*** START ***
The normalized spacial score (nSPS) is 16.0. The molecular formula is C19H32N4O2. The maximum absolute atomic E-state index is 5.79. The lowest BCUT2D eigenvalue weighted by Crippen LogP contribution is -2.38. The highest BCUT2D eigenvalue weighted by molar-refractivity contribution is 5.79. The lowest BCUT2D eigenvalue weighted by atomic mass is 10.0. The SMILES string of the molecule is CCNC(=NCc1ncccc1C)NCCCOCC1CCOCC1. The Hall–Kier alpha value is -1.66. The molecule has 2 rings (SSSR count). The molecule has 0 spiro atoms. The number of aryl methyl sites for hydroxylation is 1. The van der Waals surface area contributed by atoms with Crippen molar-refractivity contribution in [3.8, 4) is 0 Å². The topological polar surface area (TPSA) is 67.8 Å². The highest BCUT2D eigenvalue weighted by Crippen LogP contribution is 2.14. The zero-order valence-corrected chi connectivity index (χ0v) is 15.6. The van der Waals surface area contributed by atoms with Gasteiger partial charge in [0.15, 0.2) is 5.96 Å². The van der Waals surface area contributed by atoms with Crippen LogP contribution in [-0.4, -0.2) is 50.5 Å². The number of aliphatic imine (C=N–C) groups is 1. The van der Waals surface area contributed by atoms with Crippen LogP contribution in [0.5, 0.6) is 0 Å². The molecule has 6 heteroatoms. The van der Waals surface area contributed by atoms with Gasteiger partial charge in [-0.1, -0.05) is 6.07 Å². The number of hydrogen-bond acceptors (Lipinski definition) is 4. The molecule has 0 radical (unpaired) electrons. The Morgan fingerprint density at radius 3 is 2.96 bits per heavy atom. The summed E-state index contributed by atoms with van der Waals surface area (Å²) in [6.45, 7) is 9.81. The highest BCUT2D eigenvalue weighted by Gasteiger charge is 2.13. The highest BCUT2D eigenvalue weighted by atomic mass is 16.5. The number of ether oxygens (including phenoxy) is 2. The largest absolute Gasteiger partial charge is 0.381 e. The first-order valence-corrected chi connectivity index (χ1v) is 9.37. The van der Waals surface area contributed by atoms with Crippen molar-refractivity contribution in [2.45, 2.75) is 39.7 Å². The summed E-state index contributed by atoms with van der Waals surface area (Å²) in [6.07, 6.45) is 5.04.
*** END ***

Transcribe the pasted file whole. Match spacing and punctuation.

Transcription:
The normalized spacial score (nSPS) is 16.0. The molecular formula is C19H32N4O2. The maximum absolute atomic E-state index is 5.79. The lowest BCUT2D eigenvalue weighted by Crippen LogP contribution is -2.38. The highest BCUT2D eigenvalue weighted by molar-refractivity contribution is 5.79. The lowest BCUT2D eigenvalue weighted by atomic mass is 10.0. The SMILES string of the molecule is CCNC(=NCc1ncccc1C)NCCCOCC1CCOCC1. The Hall–Kier alpha value is -1.66. The molecule has 2 rings (SSSR count). The molecule has 0 spiro atoms. The number of aryl methyl sites for hydroxylation is 1. The van der Waals surface area contributed by atoms with Crippen molar-refractivity contribution in [3.8, 4) is 0 Å². The topological polar surface area (TPSA) is 67.8 Å². The highest BCUT2D eigenvalue weighted by Crippen LogP contribution is 2.14. The zero-order valence-corrected chi connectivity index (χ0v) is 15.6. The van der Waals surface area contributed by atoms with Gasteiger partial charge in [0.15, 0.2) is 5.96 Å². The van der Waals surface area contributed by atoms with Crippen LogP contribution in [-0.4, -0.2) is 50.5 Å². The number of aliphatic imine (C=N–C) groups is 1. The van der Waals surface area contributed by atoms with Crippen LogP contribution in [0.5, 0.6) is 0 Å². The molecule has 6 heteroatoms. The van der Waals surface area contributed by atoms with Gasteiger partial charge in [-0.1, -0.05) is 6.07 Å². The number of hydrogen-bond acceptors (Lipinski definition) is 4. The molecule has 0 radical (unpaired) electrons. The Morgan fingerprint density at radius 3 is 2.96 bits per heavy atom. The summed E-state index contributed by atoms with van der Waals surface area (Å²) in [6.45, 7) is 9.81. The highest BCUT2D eigenvalue weighted by Gasteiger charge is 2.13. The highest BCUT2D eigenvalue weighted by atomic mass is 16.5. The number of ether oxygens (including phenoxy) is 2. The largest absolute Gasteiger partial charge is 0.381 e. The first-order valence-corrected chi connectivity index (χ1v) is 9.37. The van der Waals surface area contributed by atoms with Crippen molar-refractivity contribution in [2.45, 2.75) is 39.7 Å². The summed E-state index contributed by atoms with van der Waals surface area (Å²) in [6.07, 6.45) is 5.04.